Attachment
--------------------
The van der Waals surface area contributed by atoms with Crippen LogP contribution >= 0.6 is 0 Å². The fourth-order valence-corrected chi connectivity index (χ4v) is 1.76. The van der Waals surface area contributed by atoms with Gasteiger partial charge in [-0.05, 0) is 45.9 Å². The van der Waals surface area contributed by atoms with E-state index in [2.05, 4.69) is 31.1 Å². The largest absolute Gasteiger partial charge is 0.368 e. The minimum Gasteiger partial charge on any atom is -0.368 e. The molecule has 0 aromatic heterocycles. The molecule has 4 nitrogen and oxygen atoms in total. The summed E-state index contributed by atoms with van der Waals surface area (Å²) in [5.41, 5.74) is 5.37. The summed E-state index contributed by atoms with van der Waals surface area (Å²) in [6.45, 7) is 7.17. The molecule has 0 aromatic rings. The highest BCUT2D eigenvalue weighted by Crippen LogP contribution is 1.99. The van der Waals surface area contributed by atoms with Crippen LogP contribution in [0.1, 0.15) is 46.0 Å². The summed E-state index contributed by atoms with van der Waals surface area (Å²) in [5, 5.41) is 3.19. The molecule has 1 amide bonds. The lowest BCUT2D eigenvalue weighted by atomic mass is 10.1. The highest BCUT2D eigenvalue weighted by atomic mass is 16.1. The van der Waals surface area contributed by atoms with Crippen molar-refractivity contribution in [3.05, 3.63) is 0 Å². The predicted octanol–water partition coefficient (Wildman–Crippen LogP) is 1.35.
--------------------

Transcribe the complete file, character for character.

The van der Waals surface area contributed by atoms with Crippen LogP contribution >= 0.6 is 0 Å². The fourth-order valence-corrected chi connectivity index (χ4v) is 1.76. The van der Waals surface area contributed by atoms with Gasteiger partial charge in [-0.05, 0) is 45.9 Å². The van der Waals surface area contributed by atoms with E-state index in [2.05, 4.69) is 31.1 Å². The largest absolute Gasteiger partial charge is 0.368 e. The minimum Gasteiger partial charge on any atom is -0.368 e. The molecule has 0 aromatic heterocycles. The molecule has 4 nitrogen and oxygen atoms in total. The summed E-state index contributed by atoms with van der Waals surface area (Å²) in [5.41, 5.74) is 5.37. The summed E-state index contributed by atoms with van der Waals surface area (Å²) in [6.45, 7) is 7.17. The molecule has 0 aromatic rings. The highest BCUT2D eigenvalue weighted by Crippen LogP contribution is 1.99. The van der Waals surface area contributed by atoms with Crippen LogP contribution in [0.1, 0.15) is 46.0 Å². The summed E-state index contributed by atoms with van der Waals surface area (Å²) in [5, 5.41) is 3.19. The molecule has 1 amide bonds. The lowest BCUT2D eigenvalue weighted by atomic mass is 10.1. The highest BCUT2D eigenvalue weighted by atomic mass is 16.1. The van der Waals surface area contributed by atoms with Crippen molar-refractivity contribution in [3.05, 3.63) is 0 Å². The predicted octanol–water partition coefficient (Wildman–Crippen LogP) is 1.35.